If you have a few – or a lot – of pounds to lose, you know that carrying excess weight around can stress your painful or fragile joints. But research shows that the mechanical effects of weight are just part of the problem.
Fat itself releases chemicals including tumor necrosis factor-α (TNF-α) and interleukin-1 (IL-1) that promote inflammation. These chemicals may not only increase the risk of developing some forms of arthritis, but they may also increase arthritis severity or make it harder to control.
In fact a study presented at the 2015 annual meeting of the American College of Rheumatology found that for people with early rheumatoid arthritis (RA), being overweight or obese can reduce the chance of achieving sustained remission.
Researchers at the Hospital for Special Surgery in New York studied 1,066 patients in the Canadian Early Arthritis Cohort, a multicenter research program that aims to improve the quality of life for people with inflammatory arthritis. The participants were divided into three groups based on their body mass index (BMI): normal, 18.5–24.9; overweight 25.0–29.9, and obese >30. The researchers then examined the relationship between BMI and the participants’ ability to achieve remission.
They found that while 48% of people with BMIs in the normal range achieved sustained remission within three years, only 38% of those in the overweight group and 28% in the obese group did. The relationship between BMI and remission rates remained true even when the researchers adjusted for factors such as age, race, smoking, steroid use and other medications.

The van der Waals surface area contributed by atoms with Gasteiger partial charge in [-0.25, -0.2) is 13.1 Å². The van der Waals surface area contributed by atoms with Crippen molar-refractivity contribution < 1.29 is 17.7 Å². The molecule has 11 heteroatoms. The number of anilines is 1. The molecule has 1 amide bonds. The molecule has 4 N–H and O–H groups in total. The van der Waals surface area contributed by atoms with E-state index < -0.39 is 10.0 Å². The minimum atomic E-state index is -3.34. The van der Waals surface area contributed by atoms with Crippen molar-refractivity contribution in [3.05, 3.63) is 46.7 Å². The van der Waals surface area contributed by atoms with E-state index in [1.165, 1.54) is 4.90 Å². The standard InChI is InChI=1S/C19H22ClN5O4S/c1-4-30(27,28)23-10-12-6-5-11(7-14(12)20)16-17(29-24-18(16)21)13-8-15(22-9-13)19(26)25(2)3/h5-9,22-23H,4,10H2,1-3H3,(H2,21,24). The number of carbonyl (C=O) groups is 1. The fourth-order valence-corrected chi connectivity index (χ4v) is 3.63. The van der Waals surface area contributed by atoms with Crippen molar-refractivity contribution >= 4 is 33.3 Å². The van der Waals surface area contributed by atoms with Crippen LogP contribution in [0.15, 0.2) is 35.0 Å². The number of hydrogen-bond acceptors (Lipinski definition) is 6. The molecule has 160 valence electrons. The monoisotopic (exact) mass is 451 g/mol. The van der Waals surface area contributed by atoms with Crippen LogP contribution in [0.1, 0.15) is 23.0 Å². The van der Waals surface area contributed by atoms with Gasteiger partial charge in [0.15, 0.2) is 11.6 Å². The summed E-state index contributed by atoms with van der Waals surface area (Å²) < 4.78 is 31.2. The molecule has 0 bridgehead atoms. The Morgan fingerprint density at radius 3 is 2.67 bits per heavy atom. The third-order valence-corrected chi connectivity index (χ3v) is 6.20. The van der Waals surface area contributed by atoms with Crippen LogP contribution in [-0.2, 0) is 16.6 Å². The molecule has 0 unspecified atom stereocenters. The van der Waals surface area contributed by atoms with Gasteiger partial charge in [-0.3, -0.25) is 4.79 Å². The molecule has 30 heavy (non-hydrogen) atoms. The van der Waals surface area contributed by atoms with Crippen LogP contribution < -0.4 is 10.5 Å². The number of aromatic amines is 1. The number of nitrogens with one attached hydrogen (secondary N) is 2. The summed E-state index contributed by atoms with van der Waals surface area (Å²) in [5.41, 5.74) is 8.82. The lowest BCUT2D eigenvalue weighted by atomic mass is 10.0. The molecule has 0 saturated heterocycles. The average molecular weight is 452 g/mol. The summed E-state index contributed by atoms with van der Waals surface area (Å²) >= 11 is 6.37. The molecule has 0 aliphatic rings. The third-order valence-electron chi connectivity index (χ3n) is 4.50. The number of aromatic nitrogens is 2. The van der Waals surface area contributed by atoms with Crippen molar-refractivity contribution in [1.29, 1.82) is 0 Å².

While there are many arthritis risk factors you can’t change – your age, sex and family history, for example – weight is one factor you can change. And while medications are always needed to control RA, losing weight or maintaining a healthy weight may make those medications work better.
If you’re ready to take better control of your arthritis by controlling your weight, the following five tips can help.
Get walking. Walking is one of the best forms of exercise for people with arthritis. It is low impact, it can be done almost everywhere and it doesn’t require special equipment. Even better, walking burns approximately 100 calories per mile. Assuming you are maintaining a steady weight now, if you were to walk a mile a day for the next year, you would be 10 pounds lighter without making a single change to your diet.
Go low fat. You can enjoy almost all of the foods you love and still lose weight if you substitute lower-fat versions, which are usually lower in calories. For example, if you drink one eight-ounce glass of whole milk each day, you could save 60 calories a day (or 21,900 calories over the course of a year, which translates to a little over six pounds of weight loss) just by switching to skim milk.
Eat more fruits and vegetables. Fruits and vegetables are generally lower in calories than other foods and their fiber will fill you up so you won’t eat as many calorie-dense foods. Plus they are full of nutrients that promote health. The USDA recommends at least five servings of fruits and vegetables each day.
Limit portion sizes. A study published in the International Journal of Obesity found that adults consistently consume more than 90% of what they serve themselves, a practice that can lead to overeating. If you want to eat less, serve yourself less. If you are still hungry after eating your regular meal, limit second helpings to low-calorie salads, fruits and vegetables.
Eat early. Calories consumed at night have less time to be burned off before bedtime. Set a time – say 7:00 – and resolve to not eat after that. As a reminder, brush your teeth around your cut-off time. The simple act of brushing may reduce cravings. Brushing also reminds you that you are through eating until morning. Your teeth are clean for the night.